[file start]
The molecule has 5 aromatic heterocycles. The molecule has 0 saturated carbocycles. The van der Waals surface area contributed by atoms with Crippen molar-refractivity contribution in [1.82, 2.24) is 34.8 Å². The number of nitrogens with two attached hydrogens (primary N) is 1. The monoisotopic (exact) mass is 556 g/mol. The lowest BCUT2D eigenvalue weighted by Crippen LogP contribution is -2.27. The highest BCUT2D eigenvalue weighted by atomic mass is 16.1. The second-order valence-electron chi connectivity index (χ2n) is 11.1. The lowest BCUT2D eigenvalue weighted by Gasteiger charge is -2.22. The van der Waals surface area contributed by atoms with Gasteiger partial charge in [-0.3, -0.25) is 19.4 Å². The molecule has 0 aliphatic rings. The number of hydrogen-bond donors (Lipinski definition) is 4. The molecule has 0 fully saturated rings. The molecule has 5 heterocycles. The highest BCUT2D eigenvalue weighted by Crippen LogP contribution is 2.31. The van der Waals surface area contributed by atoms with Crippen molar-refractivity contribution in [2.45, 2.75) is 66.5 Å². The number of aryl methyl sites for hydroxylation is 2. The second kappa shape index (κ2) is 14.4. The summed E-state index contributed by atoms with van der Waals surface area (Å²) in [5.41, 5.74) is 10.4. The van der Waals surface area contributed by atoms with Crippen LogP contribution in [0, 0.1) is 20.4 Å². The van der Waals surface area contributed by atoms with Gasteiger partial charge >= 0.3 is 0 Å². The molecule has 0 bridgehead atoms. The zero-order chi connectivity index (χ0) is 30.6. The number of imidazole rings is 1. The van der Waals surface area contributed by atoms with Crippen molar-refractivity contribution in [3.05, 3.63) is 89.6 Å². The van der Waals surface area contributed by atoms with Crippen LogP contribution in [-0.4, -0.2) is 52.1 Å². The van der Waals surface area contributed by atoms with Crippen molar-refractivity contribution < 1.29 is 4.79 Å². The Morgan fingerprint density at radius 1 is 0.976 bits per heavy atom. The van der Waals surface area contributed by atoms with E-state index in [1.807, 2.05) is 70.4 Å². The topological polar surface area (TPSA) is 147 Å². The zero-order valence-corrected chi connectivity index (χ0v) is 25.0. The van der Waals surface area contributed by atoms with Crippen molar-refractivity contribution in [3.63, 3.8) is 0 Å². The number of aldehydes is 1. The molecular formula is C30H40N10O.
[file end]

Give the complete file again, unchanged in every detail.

The molecule has 5 aromatic heterocycles. The molecule has 0 saturated carbocycles. The van der Waals surface area contributed by atoms with Crippen molar-refractivity contribution in [1.82, 2.24) is 34.8 Å². The number of nitrogens with two attached hydrogens (primary N) is 1. The monoisotopic (exact) mass is 556 g/mol. The lowest BCUT2D eigenvalue weighted by Crippen LogP contribution is -2.27. The highest BCUT2D eigenvalue weighted by atomic mass is 16.1. The second-order valence-electron chi connectivity index (χ2n) is 11.1. The lowest BCUT2D eigenvalue weighted by Gasteiger charge is -2.22. The van der Waals surface area contributed by atoms with Gasteiger partial charge in [-0.3, -0.25) is 19.4 Å². The molecule has 0 aliphatic rings. The number of hydrogen-bond donors (Lipinski definition) is 4. The molecule has 0 fully saturated rings. The molecule has 5 heterocycles. The highest BCUT2D eigenvalue weighted by Crippen LogP contribution is 2.31. The van der Waals surface area contributed by atoms with Crippen molar-refractivity contribution in [2.45, 2.75) is 66.5 Å². The number of aryl methyl sites for hydroxylation is 2. The second kappa shape index (κ2) is 14.4. The summed E-state index contributed by atoms with van der Waals surface area (Å²) in [5.41, 5.74) is 10.4. The van der Waals surface area contributed by atoms with Crippen LogP contribution in [0, 0.1) is 20.4 Å². The van der Waals surface area contributed by atoms with Gasteiger partial charge >= 0.3 is 0 Å². The molecule has 0 bridgehead atoms. The zero-order chi connectivity index (χ0) is 30.6. The number of imidazole rings is 1. The van der Waals surface area contributed by atoms with Crippen molar-refractivity contribution in [3.05, 3.63) is 89.6 Å². The van der Waals surface area contributed by atoms with Crippen LogP contribution in [-0.4, -0.2) is 52.1 Å². The van der Waals surface area contributed by atoms with Crippen molar-refractivity contribution < 1.29 is 4.79 Å². The Morgan fingerprint density at radius 1 is 0.976 bits per heavy atom. The van der Waals surface area contributed by atoms with E-state index in [1.807, 2.05) is 70.4 Å². The topological polar surface area (TPSA) is 147 Å². The zero-order valence-corrected chi connectivity index (χ0v) is 25.0. The van der Waals surface area contributed by atoms with Crippen molar-refractivity contribution in [3.63, 3.8) is 0 Å². The number of aldehydes is 1. The molecular formula is C30H40N10O.